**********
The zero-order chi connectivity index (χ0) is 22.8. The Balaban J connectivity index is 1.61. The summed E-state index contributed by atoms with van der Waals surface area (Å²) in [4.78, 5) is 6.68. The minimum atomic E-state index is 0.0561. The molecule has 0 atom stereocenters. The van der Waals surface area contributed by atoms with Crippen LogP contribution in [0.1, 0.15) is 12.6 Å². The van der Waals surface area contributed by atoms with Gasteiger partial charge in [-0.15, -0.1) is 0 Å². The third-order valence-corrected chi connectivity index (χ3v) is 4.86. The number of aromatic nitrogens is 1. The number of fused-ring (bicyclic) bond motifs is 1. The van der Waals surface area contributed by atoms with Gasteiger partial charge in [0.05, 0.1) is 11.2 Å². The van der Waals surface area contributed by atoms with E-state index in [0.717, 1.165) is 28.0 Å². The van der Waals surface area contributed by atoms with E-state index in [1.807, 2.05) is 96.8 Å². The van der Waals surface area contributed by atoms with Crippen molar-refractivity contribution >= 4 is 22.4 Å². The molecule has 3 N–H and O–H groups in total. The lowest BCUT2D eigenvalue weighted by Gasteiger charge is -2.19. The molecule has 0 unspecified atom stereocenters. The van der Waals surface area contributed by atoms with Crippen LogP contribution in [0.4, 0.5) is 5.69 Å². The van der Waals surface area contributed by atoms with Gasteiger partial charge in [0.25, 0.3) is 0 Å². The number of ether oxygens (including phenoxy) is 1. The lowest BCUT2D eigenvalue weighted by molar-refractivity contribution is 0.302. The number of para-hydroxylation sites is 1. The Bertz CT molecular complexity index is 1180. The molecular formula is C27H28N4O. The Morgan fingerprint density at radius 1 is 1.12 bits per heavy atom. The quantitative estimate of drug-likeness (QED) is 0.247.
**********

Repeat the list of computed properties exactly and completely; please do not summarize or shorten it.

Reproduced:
The zero-order chi connectivity index (χ0) is 22.8. The Balaban J connectivity index is 1.61. The summed E-state index contributed by atoms with van der Waals surface area (Å²) in [4.78, 5) is 6.68. The minimum atomic E-state index is 0.0561. The molecule has 0 atom stereocenters. The van der Waals surface area contributed by atoms with Crippen LogP contribution in [0.1, 0.15) is 12.6 Å². The van der Waals surface area contributed by atoms with Gasteiger partial charge in [-0.15, -0.1) is 0 Å². The third-order valence-corrected chi connectivity index (χ3v) is 4.86. The number of aromatic nitrogens is 1. The number of fused-ring (bicyclic) bond motifs is 1. The van der Waals surface area contributed by atoms with Gasteiger partial charge in [0.05, 0.1) is 11.2 Å². The van der Waals surface area contributed by atoms with E-state index in [0.717, 1.165) is 28.0 Å². The van der Waals surface area contributed by atoms with E-state index in [1.807, 2.05) is 96.8 Å². The van der Waals surface area contributed by atoms with Crippen molar-refractivity contribution >= 4 is 22.4 Å². The molecule has 3 N–H and O–H groups in total. The lowest BCUT2D eigenvalue weighted by Gasteiger charge is -2.19. The molecule has 0 unspecified atom stereocenters. The van der Waals surface area contributed by atoms with Crippen LogP contribution in [0.4, 0.5) is 5.69 Å². The van der Waals surface area contributed by atoms with Gasteiger partial charge in [0.25, 0.3) is 0 Å². The number of ether oxygens (including phenoxy) is 1. The lowest BCUT2D eigenvalue weighted by molar-refractivity contribution is 0.302. The number of para-hydroxylation sites is 1. The Bertz CT molecular complexity index is 1180. The molecular formula is C27H28N4O. The Morgan fingerprint density at radius 1 is 1.12 bits per heavy atom. The quantitative estimate of drug-likeness (QED) is 0.247.